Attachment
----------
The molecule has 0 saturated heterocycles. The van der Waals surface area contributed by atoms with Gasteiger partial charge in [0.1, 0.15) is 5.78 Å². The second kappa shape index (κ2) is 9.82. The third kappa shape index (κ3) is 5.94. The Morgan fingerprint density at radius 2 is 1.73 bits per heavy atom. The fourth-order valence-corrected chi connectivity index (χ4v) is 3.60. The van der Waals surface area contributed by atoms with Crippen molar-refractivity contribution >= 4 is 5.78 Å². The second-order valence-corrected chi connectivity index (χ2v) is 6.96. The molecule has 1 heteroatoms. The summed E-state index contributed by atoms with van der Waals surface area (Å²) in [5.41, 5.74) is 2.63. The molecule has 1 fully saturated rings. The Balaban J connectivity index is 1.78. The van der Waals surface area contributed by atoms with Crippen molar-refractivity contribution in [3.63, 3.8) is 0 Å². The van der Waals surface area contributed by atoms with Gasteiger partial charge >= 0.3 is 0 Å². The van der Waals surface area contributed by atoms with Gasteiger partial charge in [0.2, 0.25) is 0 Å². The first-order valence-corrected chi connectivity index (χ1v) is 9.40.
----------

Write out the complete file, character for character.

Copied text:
The molecule has 0 saturated heterocycles. The van der Waals surface area contributed by atoms with Gasteiger partial charge in [0.1, 0.15) is 5.78 Å². The second kappa shape index (κ2) is 9.82. The third kappa shape index (κ3) is 5.94. The Morgan fingerprint density at radius 2 is 1.73 bits per heavy atom. The fourth-order valence-corrected chi connectivity index (χ4v) is 3.60. The van der Waals surface area contributed by atoms with Crippen molar-refractivity contribution >= 4 is 5.78 Å². The second-order valence-corrected chi connectivity index (χ2v) is 6.96. The molecule has 1 heteroatoms. The summed E-state index contributed by atoms with van der Waals surface area (Å²) in [5.41, 5.74) is 2.63. The molecule has 1 fully saturated rings. The Balaban J connectivity index is 1.78. The van der Waals surface area contributed by atoms with Crippen molar-refractivity contribution in [3.63, 3.8) is 0 Å². The van der Waals surface area contributed by atoms with Gasteiger partial charge >= 0.3 is 0 Å². The van der Waals surface area contributed by atoms with Gasteiger partial charge in [0.2, 0.25) is 0 Å². The first-order valence-corrected chi connectivity index (χ1v) is 9.40.